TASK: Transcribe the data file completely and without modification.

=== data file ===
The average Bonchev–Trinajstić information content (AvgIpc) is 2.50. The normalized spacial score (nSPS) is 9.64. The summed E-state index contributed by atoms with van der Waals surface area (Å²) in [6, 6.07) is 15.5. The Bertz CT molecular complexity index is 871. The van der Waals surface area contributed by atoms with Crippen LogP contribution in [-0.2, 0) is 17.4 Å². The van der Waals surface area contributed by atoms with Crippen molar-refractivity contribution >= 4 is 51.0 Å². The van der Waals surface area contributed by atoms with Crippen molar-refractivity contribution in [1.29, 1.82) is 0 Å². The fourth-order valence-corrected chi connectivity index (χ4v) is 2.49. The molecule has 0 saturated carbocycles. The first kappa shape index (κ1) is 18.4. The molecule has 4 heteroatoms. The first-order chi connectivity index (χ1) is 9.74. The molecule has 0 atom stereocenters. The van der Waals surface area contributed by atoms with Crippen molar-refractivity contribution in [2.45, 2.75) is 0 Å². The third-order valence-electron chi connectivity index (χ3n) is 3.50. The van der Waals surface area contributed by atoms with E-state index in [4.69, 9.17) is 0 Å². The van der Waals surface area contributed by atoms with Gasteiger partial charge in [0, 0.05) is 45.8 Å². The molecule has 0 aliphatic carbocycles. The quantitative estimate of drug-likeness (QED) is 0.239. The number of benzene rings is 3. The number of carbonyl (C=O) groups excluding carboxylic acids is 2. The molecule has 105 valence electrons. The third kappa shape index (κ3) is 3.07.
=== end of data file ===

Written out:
The average Bonchev–Trinajstić information content (AvgIpc) is 2.50. The normalized spacial score (nSPS) is 9.64. The summed E-state index contributed by atoms with van der Waals surface area (Å²) in [6, 6.07) is 15.5. The Bertz CT molecular complexity index is 871. The van der Waals surface area contributed by atoms with Crippen LogP contribution in [-0.2, 0) is 17.4 Å². The van der Waals surface area contributed by atoms with Crippen molar-refractivity contribution >= 4 is 51.0 Å². The van der Waals surface area contributed by atoms with Crippen molar-refractivity contribution in [1.29, 1.82) is 0 Å². The fourth-order valence-corrected chi connectivity index (χ4v) is 2.49. The molecule has 0 saturated carbocycles. The first kappa shape index (κ1) is 18.4. The molecule has 4 heteroatoms. The first-order chi connectivity index (χ1) is 9.74. The molecule has 0 atom stereocenters. The van der Waals surface area contributed by atoms with Crippen molar-refractivity contribution in [2.45, 2.75) is 0 Å². The third-order valence-electron chi connectivity index (χ3n) is 3.50. The van der Waals surface area contributed by atoms with E-state index in [4.69, 9.17) is 0 Å². The van der Waals surface area contributed by atoms with Gasteiger partial charge in [0, 0.05) is 45.8 Å². The molecule has 0 aliphatic carbocycles. The quantitative estimate of drug-likeness (QED) is 0.239. The number of benzene rings is 3. The number of carbonyl (C=O) groups excluding carboxylic acids is 2. The molecule has 105 valence electrons. The third kappa shape index (κ3) is 3.07.